Cardiovascular Disease Is A ‘Smoking Disease’ – Dr Yap Jun Fai, Prof Dr Moy Foong Ming & Dr Lim Yin Cheng

Quitting smoking cuts the risk of cardiovascular disease dramatically.

Cardiovascular disease is an umbrella term which includes all types of diseases affecting the heart or blood vessels. It mainly consists of coronary heart disease (which may present acutely as a heart attack, stroke or heart failure).

According to a study from the United States, at least one in five male smokers or one in 10 female smokers will die prematurely due to a cardiovascular disease event.1

The same study also found that young smokers (aged between 20 and 40) are at least twice as likely as young non-smokers to die of a heart attack. 

Smoking is one of the most well-known behavioural risk factors for cardiovascular disease. Thousands of harmful chemicals are contained in cigarette smoke, which can lead to multiple adverse health effects. 

Besides being an addictive compound, nicotine in cigarette smoke may lead to abnormal blood thickening and subsequently, a higher chance of blood clot formation in major blood vessels.

Oxidative damage and narrowing of the blood vessel space may also occur. As a result, a heart attack can happen if a formed blood clot blocks the circulation in a coronary artery (which supplies blood to the heart muscle). 

Tobacco use doubles the risk in getting a heart attack.2 The co-existence of another major risk factor (such as diabetes, high blood pressure, high cholesterol, or obesity) may triple or even quadruple the risk.3

According to the National Cardiovascular Disease database, around 93 per cent of heart attack patients had at least one of the common cardiovascular risk factors. In the 2018-2019 registry report, up to 34 per cent of heart attack patients are current smokers, with an increasing trend of them being active smokers over the two years (from 33.9 per cent in 2018 to 34.5 per cent in 2019). 

Quitting smoking cuts the risk of cardiovascular disease dramatically. If a smoker quits and does not relapse during the next 15 years, the risk of coronary heart disease will decrease to that of a non-smoker.4

Research has also shown that mortality can be reduced by 36 per cent for ex-smokers with coronary heart disease, compared with smokers.5 If you smoke, please give it up as soon as possible by seeking professional medical help.

It was previously thought that heart attacks only affect older adults more often than young adults. Such assumptions may not apply fully these days, as young adults are potentially exposed to similar risk factors of cardiovascular disease.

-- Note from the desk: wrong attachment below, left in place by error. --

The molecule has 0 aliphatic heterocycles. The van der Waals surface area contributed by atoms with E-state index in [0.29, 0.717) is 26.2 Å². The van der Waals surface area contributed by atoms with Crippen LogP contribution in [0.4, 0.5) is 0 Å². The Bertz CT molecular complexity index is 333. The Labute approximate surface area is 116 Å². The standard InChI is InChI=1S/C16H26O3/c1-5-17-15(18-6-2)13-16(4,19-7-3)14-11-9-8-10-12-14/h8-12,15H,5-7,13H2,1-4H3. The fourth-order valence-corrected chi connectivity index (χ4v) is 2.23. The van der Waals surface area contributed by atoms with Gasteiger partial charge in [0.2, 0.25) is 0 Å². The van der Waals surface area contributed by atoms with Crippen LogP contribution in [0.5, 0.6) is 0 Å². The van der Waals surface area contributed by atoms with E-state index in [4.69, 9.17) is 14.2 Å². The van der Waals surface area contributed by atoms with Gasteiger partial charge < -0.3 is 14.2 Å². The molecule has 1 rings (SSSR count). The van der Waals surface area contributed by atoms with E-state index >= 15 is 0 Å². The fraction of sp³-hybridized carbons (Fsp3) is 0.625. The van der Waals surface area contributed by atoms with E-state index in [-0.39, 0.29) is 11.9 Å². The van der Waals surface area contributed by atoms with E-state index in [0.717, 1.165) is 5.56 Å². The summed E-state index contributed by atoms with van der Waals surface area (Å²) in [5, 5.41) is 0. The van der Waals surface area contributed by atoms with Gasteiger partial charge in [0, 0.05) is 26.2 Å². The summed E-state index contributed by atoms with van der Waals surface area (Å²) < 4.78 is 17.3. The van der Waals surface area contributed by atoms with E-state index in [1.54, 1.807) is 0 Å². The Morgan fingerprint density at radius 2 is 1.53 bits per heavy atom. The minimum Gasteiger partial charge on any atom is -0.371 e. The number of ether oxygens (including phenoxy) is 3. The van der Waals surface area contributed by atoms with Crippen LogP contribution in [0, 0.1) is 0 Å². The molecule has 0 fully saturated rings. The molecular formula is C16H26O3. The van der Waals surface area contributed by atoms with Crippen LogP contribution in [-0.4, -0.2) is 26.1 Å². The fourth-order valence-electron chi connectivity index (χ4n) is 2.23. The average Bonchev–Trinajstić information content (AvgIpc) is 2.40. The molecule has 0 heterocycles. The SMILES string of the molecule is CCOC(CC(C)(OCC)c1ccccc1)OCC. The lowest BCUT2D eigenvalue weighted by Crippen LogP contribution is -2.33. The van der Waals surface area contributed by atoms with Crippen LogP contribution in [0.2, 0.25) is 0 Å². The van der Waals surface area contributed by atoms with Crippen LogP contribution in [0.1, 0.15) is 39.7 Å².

Banning the sale of tobacco products (including vapes) to Malaysians born after January 1, 2007, means that those aged 18 years old (equivalent to the current legal age for smoking) or younger in two years’ time will not be allowed to purchase cigarettes or vaping products legally.

This effort, dubbed as the ‘Generational End Game’ by the Ministry of Health is commendable, and can reduce the number of young smokers in Malaysia.

Indeed, one of the best things you can do to maintain good cardiovascular health is not to use tobacco in any form (or quit smoking if you are already a smoker).


  1. Khan SS, Ning H, Sinha A, et al. Cigarette smoking and competing risks for fatal and nonfatal cardiovascular disease subtypes across the life course. Journal of the American Heart Association. 2021;10(23):e021751.
  2. Lakier JB. Smoking and cardiovascular disease. Am J Med. 1992;93(1a):8s-12s.
  3. Centers for Disease Control and Prevention (US). How tobacco smoke causes disease: The biology and behavioral basis for smoking-attributable disease: A report of the surgeon general. 2010.
  4. Centers for Disease Control and Prevention (US). Reports of the Surgeon General. In: The Health Consequences of Smoking: A Report of the Surgeon General. 2004.5. Critchley JA, Capewell S. Mortality risk reduction associated with smoking cessation in patients with coronary heart disease: a systematic review. JAMA. 2003;290(1):86-97.

Dr Yap Jun Fai, Prof Dr Moy Foong Ming and Dr Lim Yin Cheng are from the Department of Social and Preventive Medicine, Faculty of Medicine, University of Malaya and the Department of Public Health, University Malaya Medical Centre. The writers thank the National Heart Association of Malaysia for the current collaborative work.

  • This is the personal opinion of the writer or publication and does not necessarily represent the views of CodeBlue.

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